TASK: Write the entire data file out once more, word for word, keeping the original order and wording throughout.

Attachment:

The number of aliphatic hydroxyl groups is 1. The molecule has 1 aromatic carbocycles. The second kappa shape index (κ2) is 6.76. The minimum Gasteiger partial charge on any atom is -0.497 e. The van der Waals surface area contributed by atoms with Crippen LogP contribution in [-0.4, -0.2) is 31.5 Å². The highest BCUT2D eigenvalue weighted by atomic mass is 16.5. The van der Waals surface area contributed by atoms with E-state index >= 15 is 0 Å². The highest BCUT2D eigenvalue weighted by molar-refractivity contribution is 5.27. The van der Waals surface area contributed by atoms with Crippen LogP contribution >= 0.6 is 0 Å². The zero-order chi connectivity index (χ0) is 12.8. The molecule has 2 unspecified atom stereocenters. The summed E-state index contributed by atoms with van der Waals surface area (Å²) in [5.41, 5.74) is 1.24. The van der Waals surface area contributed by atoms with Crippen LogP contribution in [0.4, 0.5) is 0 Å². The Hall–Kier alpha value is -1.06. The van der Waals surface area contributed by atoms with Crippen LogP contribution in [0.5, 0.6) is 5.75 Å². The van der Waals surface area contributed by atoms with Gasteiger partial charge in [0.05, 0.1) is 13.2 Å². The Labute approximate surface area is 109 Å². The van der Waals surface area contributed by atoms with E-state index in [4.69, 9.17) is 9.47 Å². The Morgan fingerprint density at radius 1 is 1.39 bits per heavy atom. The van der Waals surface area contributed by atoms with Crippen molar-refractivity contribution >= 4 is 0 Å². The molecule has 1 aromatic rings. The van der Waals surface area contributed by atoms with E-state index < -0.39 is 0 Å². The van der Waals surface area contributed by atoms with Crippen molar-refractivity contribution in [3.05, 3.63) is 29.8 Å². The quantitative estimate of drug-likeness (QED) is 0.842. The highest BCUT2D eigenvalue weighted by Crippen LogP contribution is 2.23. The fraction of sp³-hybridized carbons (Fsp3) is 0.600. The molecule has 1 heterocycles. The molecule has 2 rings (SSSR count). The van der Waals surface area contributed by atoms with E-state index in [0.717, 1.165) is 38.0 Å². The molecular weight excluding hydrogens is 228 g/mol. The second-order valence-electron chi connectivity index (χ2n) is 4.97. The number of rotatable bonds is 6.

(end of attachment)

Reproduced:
The number of aliphatic hydroxyl groups is 1. The molecule has 1 aromatic carbocycles. The second kappa shape index (κ2) is 6.76. The minimum Gasteiger partial charge on any atom is -0.497 e. The van der Waals surface area contributed by atoms with Crippen LogP contribution in [-0.4, -0.2) is 31.5 Å². The highest BCUT2D eigenvalue weighted by atomic mass is 16.5. The van der Waals surface area contributed by atoms with E-state index >= 15 is 0 Å². The highest BCUT2D eigenvalue weighted by molar-refractivity contribution is 5.27. The van der Waals surface area contributed by atoms with Crippen LogP contribution >= 0.6 is 0 Å². The zero-order chi connectivity index (χ0) is 12.8. The molecule has 2 unspecified atom stereocenters. The summed E-state index contributed by atoms with van der Waals surface area (Å²) in [5.41, 5.74) is 1.24. The van der Waals surface area contributed by atoms with Crippen LogP contribution in [0.4, 0.5) is 0 Å². The Hall–Kier alpha value is -1.06. The van der Waals surface area contributed by atoms with Crippen LogP contribution in [0.5, 0.6) is 5.75 Å². The van der Waals surface area contributed by atoms with Gasteiger partial charge in [0.05, 0.1) is 13.2 Å². The Labute approximate surface area is 109 Å². The van der Waals surface area contributed by atoms with E-state index in [4.69, 9.17) is 9.47 Å². The Morgan fingerprint density at radius 1 is 1.39 bits per heavy atom. The van der Waals surface area contributed by atoms with Crippen molar-refractivity contribution >= 4 is 0 Å². The molecule has 1 aromatic rings. The van der Waals surface area contributed by atoms with E-state index < -0.39 is 0 Å². The van der Waals surface area contributed by atoms with Crippen molar-refractivity contribution in [3.05, 3.63) is 29.8 Å². The quantitative estimate of drug-likeness (QED) is 0.842. The highest BCUT2D eigenvalue weighted by Crippen LogP contribution is 2.23. The fraction of sp³-hybridized carbons (Fsp3) is 0.600. The molecule has 1 heterocycles. The molecule has 2 rings (SSSR count). The van der Waals surface area contributed by atoms with E-state index in [0.717, 1.165) is 38.0 Å². The molecular weight excluding hydrogens is 228 g/mol. The second-order valence-electron chi connectivity index (χ2n) is 4.97. The number of rotatable bonds is 6.